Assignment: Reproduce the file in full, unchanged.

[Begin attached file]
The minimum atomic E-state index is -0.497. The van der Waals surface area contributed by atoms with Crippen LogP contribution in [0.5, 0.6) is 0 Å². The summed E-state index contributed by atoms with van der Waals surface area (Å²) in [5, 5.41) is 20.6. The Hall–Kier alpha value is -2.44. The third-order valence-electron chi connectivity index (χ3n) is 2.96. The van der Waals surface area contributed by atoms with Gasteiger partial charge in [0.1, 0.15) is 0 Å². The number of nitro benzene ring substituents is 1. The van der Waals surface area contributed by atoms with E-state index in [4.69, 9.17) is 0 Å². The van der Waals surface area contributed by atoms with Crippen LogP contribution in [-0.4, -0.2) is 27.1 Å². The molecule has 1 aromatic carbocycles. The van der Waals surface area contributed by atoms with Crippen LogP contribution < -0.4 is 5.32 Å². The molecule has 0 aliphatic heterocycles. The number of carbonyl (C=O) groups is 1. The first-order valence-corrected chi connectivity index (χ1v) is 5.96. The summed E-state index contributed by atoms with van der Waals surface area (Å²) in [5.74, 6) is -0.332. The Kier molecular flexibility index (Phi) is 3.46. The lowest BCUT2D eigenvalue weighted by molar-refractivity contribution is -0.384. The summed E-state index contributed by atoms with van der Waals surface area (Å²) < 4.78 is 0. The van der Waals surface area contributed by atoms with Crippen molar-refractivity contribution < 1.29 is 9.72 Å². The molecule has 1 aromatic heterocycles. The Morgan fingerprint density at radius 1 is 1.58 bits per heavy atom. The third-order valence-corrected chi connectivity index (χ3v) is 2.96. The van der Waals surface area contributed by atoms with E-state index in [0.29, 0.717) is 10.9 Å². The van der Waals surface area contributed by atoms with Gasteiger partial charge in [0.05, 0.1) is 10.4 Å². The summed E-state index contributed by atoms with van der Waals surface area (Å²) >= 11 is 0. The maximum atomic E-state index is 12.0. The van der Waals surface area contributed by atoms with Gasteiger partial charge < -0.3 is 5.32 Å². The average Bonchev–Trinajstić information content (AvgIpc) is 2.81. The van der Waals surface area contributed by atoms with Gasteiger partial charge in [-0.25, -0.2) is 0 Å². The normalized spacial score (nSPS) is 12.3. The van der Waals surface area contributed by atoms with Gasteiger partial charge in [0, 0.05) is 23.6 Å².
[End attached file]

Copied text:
The minimum atomic E-state index is -0.497. The van der Waals surface area contributed by atoms with Crippen LogP contribution in [0.5, 0.6) is 0 Å². The summed E-state index contributed by atoms with van der Waals surface area (Å²) in [5, 5.41) is 20.6. The Hall–Kier alpha value is -2.44. The third-order valence-electron chi connectivity index (χ3n) is 2.96. The van der Waals surface area contributed by atoms with Gasteiger partial charge in [0.1, 0.15) is 0 Å². The number of nitro benzene ring substituents is 1. The van der Waals surface area contributed by atoms with E-state index in [4.69, 9.17) is 0 Å². The van der Waals surface area contributed by atoms with Crippen LogP contribution in [-0.4, -0.2) is 27.1 Å². The molecule has 1 aromatic carbocycles. The van der Waals surface area contributed by atoms with Crippen LogP contribution < -0.4 is 5.32 Å². The molecule has 0 aliphatic heterocycles. The number of carbonyl (C=O) groups is 1. The first-order valence-corrected chi connectivity index (χ1v) is 5.96. The summed E-state index contributed by atoms with van der Waals surface area (Å²) in [5.74, 6) is -0.332. The Kier molecular flexibility index (Phi) is 3.46. The lowest BCUT2D eigenvalue weighted by molar-refractivity contribution is -0.384. The summed E-state index contributed by atoms with van der Waals surface area (Å²) < 4.78 is 0. The van der Waals surface area contributed by atoms with Crippen molar-refractivity contribution < 1.29 is 9.72 Å². The molecule has 1 aromatic heterocycles. The Morgan fingerprint density at radius 1 is 1.58 bits per heavy atom. The third-order valence-corrected chi connectivity index (χ3v) is 2.96. The van der Waals surface area contributed by atoms with E-state index in [0.29, 0.717) is 10.9 Å². The van der Waals surface area contributed by atoms with Gasteiger partial charge in [0.05, 0.1) is 10.4 Å². The summed E-state index contributed by atoms with van der Waals surface area (Å²) >= 11 is 0. The maximum atomic E-state index is 12.0. The van der Waals surface area contributed by atoms with Gasteiger partial charge < -0.3 is 5.32 Å². The average Bonchev–Trinajstić information content (AvgIpc) is 2.81. The van der Waals surface area contributed by atoms with Gasteiger partial charge in [-0.25, -0.2) is 0 Å². The normalized spacial score (nSPS) is 12.3. The van der Waals surface area contributed by atoms with Gasteiger partial charge in [0, 0.05) is 23.6 Å².